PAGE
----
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Page:A Garland for Girls (1893).djvu/158

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POPPIES AND WHEAT.

As the great steamer swung round into the stream the cloud of white handkerchiefs waving on the wharf melted away, the last good-byes grew fainter, and those who went and those who stayed felt that the parting was over,—

"It may be for years, and it may be forever,"

as the song says.

With only one of the many groups on the deck need we concern ourselves, and a few words will introduce our fellow-travellers. A brisk middle-aged lady leaned on the arm of a middle-aged gentleman in spectacles, both wearing the calmly cheerful air of people used to such scenes, and conscious only of the relief change of place brings to active minds and busy lives.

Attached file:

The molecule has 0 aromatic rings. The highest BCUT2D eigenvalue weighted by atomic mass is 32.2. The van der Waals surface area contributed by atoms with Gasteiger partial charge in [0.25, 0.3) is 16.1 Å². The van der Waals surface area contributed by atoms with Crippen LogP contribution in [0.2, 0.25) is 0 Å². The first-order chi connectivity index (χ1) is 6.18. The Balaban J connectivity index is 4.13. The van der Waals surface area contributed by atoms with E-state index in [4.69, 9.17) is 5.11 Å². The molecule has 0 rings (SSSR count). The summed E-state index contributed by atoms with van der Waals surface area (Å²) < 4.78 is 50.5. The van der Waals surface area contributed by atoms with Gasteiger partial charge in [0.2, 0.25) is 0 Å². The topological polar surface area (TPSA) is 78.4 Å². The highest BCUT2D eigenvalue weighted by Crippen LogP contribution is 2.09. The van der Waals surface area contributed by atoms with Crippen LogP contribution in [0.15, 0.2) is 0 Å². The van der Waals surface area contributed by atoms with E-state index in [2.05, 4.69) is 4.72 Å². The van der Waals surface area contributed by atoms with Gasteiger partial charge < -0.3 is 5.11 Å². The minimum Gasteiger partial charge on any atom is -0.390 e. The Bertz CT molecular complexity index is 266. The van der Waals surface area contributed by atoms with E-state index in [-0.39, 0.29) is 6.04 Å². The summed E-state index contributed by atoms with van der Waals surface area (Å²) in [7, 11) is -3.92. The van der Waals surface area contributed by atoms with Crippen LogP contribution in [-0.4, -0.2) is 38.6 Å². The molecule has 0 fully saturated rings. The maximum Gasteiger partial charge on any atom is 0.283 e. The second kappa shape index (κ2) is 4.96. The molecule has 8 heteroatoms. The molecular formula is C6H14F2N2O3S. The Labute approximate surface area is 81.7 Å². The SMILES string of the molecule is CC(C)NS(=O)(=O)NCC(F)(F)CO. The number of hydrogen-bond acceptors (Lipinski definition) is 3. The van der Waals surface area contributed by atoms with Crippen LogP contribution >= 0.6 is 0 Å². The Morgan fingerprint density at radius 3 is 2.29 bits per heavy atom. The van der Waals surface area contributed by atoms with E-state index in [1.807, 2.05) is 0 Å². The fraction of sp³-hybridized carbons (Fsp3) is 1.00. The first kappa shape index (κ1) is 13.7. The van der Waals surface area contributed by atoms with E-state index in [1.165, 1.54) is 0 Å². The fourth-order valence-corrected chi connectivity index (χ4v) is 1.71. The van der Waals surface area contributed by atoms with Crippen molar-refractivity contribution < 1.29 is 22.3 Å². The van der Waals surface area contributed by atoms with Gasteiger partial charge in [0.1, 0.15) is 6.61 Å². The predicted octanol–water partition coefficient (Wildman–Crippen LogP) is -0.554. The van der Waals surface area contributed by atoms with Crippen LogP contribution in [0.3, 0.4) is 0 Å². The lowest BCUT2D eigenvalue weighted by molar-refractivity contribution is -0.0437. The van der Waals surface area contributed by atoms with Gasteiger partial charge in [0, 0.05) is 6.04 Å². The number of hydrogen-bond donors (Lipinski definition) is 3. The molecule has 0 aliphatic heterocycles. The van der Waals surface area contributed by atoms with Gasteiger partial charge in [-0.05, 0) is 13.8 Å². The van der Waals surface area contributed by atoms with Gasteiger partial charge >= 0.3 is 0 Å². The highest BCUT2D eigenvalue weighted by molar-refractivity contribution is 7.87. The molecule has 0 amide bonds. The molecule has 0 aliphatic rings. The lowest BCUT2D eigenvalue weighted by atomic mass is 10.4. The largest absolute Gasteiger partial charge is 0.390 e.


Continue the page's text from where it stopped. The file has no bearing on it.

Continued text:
Before them stood two girls, evidently their charges, and as evidently not sisters, for in all respects they were a great contrast. The younger was a gay creature of seventeen, in an effective costume of navy-blue and white, with bright hair blowing in the wind, sparkling eyes roving everywhere, lively tongue going, and an air of girlish excitement pleasant to see. Both hands were full of farewell bouquets, which she surveyed with more pride than tenderness as she